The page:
A few days ago I sat in a theatre and watched in awe as my thirteen-year-old granddaughter performed her first competition dance solo.
There on the stage where I have witnessed the magic of David Copperfield and listened to award-winning pianist Emanuel Ax – there on that same stage was my graceful young granddaughter. As I watched I thought, this is courage.
I’ve been thinking a lot about courage lately, and the relationship between courage and fear.
Courage is not the lack of fear. Fear is a necessary part of being human. You can feel fear and act courageously at the same time. In fact, they go hand in hand.
So what does courage look like? Maybe it’s different for everyone.
I frequently travel alone. I like the freedom of not feeling responsible for someone else’s good time. Traveling alone allows me to ignore the clock. I eat when I’m hungry, sleep when I’m tired, socialize if I’m so inclined, or explore on my own.
In March I went to my favorite beach near the town of Zihuatanejo, on the Pacific coast of Mexico in the state of Guerrero.
You may remember that Zihuatanejo is the village in the movie The Shawshank Redemption where Morgan Freeman meets up with his friend after they get out of prison. One has escaped, the other has been paroled. I’m not sure which I relate to more, but it sure feels like freedom when I’m on that beach.
Worried for my safety, a friend advised me to choose a different vacation spot. The state of Guerrero is on the U.S. State Department’s “do not travel to” list, along with claims that the area is “as dangerous as Syria, Afghanistan and North Korea”.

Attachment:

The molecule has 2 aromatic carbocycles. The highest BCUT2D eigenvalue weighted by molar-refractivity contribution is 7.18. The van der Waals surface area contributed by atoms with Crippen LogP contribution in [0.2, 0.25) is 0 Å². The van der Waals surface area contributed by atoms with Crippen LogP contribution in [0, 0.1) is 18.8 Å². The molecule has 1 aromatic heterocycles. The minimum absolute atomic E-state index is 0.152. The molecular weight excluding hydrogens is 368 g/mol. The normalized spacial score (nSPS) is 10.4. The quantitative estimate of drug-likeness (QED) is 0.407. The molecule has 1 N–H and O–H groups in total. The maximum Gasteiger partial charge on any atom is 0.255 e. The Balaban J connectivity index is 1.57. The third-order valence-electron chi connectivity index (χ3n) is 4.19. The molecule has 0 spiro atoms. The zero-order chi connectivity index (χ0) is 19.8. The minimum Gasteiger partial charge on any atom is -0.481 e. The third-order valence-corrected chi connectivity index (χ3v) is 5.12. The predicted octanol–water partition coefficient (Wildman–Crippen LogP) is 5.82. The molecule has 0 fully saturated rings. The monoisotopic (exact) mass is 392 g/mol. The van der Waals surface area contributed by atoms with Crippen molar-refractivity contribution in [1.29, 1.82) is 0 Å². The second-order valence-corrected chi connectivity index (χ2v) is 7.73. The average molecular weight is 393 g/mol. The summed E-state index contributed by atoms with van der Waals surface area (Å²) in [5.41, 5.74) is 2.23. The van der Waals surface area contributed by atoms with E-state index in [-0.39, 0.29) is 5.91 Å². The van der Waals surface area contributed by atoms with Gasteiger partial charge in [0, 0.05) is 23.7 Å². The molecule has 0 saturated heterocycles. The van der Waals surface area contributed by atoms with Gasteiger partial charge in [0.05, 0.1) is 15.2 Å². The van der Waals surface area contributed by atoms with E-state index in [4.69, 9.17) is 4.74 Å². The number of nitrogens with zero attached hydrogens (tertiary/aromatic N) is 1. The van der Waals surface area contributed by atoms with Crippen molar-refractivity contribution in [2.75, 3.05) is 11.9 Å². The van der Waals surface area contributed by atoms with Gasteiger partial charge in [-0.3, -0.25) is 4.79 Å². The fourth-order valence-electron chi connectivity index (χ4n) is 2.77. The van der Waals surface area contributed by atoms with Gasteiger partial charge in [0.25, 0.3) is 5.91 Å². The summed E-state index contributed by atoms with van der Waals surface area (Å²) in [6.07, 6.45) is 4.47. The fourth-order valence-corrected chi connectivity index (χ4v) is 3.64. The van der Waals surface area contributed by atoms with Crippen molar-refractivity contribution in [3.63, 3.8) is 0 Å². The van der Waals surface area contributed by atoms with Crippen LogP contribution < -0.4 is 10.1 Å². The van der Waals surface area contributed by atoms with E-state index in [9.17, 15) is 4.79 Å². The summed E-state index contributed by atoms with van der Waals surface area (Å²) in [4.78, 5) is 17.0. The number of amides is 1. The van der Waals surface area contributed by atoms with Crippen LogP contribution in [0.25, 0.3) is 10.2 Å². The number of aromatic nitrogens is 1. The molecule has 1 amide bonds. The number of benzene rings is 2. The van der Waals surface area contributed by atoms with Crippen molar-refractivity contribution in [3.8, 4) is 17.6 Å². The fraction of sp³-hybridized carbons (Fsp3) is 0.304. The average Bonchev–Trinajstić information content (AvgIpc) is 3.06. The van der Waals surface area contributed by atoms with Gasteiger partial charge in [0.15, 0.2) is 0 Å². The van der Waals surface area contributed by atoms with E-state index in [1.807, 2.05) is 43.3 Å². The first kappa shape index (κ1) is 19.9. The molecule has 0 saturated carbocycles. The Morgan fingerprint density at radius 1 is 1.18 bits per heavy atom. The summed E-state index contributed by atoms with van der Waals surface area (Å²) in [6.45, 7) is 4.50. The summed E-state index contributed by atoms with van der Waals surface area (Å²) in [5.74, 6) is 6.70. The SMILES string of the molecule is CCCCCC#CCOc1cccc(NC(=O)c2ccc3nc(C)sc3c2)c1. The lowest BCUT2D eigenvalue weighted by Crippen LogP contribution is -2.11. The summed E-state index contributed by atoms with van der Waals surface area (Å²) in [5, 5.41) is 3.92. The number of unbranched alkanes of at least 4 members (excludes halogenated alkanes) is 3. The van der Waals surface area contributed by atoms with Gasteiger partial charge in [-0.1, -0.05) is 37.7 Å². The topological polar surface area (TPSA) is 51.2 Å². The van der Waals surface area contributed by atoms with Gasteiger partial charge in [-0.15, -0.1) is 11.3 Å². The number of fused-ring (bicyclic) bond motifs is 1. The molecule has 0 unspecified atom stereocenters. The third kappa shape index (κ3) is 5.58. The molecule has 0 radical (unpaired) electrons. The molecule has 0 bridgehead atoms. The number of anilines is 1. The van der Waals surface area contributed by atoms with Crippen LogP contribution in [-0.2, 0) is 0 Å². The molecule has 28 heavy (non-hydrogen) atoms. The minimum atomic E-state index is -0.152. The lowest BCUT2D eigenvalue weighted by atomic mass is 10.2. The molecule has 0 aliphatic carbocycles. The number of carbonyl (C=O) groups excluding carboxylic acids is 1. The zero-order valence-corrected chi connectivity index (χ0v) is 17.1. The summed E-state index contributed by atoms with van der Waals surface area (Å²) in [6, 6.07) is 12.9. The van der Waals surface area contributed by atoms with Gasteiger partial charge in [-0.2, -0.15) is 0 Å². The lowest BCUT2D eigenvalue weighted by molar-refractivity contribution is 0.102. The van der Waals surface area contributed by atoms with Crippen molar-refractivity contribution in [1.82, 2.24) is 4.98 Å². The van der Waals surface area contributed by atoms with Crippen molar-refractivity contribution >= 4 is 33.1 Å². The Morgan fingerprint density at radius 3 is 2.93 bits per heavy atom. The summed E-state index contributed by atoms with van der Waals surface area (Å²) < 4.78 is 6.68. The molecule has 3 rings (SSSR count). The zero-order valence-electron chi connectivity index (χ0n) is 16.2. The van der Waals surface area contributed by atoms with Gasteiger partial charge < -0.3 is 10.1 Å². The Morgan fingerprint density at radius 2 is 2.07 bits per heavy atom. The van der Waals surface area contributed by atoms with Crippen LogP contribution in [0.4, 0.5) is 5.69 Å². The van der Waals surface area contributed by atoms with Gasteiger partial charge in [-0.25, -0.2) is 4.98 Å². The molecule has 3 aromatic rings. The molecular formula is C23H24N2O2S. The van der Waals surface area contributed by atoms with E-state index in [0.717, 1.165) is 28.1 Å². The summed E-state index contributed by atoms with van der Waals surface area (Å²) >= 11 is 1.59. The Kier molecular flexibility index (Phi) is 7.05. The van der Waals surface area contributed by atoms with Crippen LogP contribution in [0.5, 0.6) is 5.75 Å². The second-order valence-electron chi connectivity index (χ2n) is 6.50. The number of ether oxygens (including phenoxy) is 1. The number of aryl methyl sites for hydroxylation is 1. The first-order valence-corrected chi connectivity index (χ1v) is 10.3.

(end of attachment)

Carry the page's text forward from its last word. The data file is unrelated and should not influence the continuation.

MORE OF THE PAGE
I assured my friend that I’d be fine. Maybe she thought I was courageous. Or maybe she thought I was foolish. But here’s the thing:
We don’t get to decide about other people’s courage. What may have looked frightening to her, seemed like a safe enough choice to me.
I had a relaxing vacation in this “dangerous place”. The people were friendly and welcoming. I even made some new friends.
A Slow Journey Home
In a few days, my friend Bryan will board a freighter and begin a slow journey home from Italy. He’s been studying in Sorrento for the past several months, which in itself was a big step outside his comfort zone.
Aboard the ship he’ll be one of a handful of paying passengers. Though he won’t be working, he’ll be subjected to their schedule for meals and ports-of-call. So he doesn’t know exactly when he’ll reach American shores, it depends on the cargo loading in each port, and I suppose the weather. I don’t really know what makes a captain and crew decide to go or stay.
Bryan shrugged when he told me his plans, somewhat apologetic. In his mind this seemed a safe endeavor, considerably less stressful than airports and planes and connecting flights.
But to me it sounds like an adventure. And, I dare to guess that most people would not choose this option over a plane ride or a cruise with predetermined timetables.
Giving yourself up to someone else’s route and schedule for so many days is embracing the unknown, consciously relinquishing control. It’s vulnerable. And choosing vulnerability takes courage.